Edward Saïd once remarked ‘the late works of artists are in but oddly apart from the present’. Something about a great artist’s work changes when they die. In an instant, they and their creations are plucked from the world of temporality and committed to a domain that is, for all intents and purposes, timeless.
In the age of social media, our perception of this change is even stranger. For illogically, during the time shortly after their death when the artist is firmly rooted in our collective consciousness, they have never seemed so alive. Their songs, paintings, novels and poems permeate our screens, reminding us of what we have lost, but also what we should celebrate. For a while, their death paradoxically vivifies our experience of their work.
What is initially strangest, is that when we speak of them, it can only be in the past tense. Simple perhaps, but we all know that the implication of this unassuming restriction is vast. Amy Winehouse will forever have only written Frank and Back to Black, and Beethoven will forever have only written nine symphonies.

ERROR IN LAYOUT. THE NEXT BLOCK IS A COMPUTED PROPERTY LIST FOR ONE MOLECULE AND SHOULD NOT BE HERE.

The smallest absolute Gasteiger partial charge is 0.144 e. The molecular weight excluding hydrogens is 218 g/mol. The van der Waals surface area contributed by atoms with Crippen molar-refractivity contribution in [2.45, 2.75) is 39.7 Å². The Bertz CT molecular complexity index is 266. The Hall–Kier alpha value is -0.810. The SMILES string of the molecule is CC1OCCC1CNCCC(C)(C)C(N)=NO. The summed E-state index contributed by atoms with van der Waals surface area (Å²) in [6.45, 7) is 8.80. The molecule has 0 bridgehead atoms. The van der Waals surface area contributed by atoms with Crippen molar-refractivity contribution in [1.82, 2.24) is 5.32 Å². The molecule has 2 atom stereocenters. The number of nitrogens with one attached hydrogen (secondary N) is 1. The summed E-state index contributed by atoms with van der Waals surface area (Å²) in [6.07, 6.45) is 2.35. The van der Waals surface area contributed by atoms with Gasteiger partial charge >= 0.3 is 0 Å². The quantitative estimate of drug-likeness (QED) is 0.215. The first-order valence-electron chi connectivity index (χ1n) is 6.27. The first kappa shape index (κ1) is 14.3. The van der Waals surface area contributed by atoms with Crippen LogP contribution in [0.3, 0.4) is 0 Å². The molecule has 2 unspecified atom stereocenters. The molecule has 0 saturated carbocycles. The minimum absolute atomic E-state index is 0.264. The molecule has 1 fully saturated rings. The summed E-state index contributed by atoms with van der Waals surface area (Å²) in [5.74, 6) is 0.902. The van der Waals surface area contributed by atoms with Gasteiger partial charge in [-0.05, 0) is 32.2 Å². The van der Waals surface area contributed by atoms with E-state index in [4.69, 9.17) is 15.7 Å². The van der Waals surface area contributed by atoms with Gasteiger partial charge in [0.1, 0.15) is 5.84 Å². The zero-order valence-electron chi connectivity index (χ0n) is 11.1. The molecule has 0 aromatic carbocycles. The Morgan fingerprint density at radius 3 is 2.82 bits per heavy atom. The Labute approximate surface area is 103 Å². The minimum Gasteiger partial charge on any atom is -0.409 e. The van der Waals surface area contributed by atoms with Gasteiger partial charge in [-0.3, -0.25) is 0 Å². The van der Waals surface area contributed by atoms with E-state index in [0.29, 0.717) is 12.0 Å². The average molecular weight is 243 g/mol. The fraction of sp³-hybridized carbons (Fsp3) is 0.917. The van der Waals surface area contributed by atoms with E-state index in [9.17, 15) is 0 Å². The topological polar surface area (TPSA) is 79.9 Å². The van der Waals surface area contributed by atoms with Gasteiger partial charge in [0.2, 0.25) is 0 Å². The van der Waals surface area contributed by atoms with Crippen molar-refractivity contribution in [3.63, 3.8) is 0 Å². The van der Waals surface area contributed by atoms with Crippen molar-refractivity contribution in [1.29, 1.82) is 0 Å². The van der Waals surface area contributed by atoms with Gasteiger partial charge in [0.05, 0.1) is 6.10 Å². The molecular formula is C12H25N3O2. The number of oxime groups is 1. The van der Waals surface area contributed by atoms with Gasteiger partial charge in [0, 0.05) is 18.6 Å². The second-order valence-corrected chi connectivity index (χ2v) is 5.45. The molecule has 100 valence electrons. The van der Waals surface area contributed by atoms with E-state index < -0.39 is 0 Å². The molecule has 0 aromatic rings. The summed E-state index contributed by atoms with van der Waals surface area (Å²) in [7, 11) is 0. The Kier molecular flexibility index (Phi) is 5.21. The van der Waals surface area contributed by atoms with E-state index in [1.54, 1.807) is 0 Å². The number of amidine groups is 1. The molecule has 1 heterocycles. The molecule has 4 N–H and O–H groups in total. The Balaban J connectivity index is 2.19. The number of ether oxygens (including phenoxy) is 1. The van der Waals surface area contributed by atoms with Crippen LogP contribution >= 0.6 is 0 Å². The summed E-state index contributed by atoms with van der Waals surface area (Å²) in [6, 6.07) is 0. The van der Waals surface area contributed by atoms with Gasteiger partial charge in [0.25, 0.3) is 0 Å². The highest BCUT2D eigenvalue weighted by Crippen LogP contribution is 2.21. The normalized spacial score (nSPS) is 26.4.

Posthumous works are often apocryphally shrouded in mystery. Because although we are acutely aware that the distinction of life and death is a binary one, there is a sense in which we think that the work has somehow cheated the latter. The sequence of events that have surrounding David Bowie’s death and the release of his twenty-seventh and final studio album Blackstar seems to indicate a self-conscious desire to aspire to this aim. The titles of the tracks – ‘Blackstar’, ‘Lazarus’, ‘I Can’t Give Everything Away’ – have an almost supernatural quality following his death. ‘Look up here I’m in heaven’, he sings.
It would be easy to label someone who turns their own death into art hubristic. Yet with Bowie, whose life resembled an artwork perhaps more so than anyone else, nothing could be further from the truth.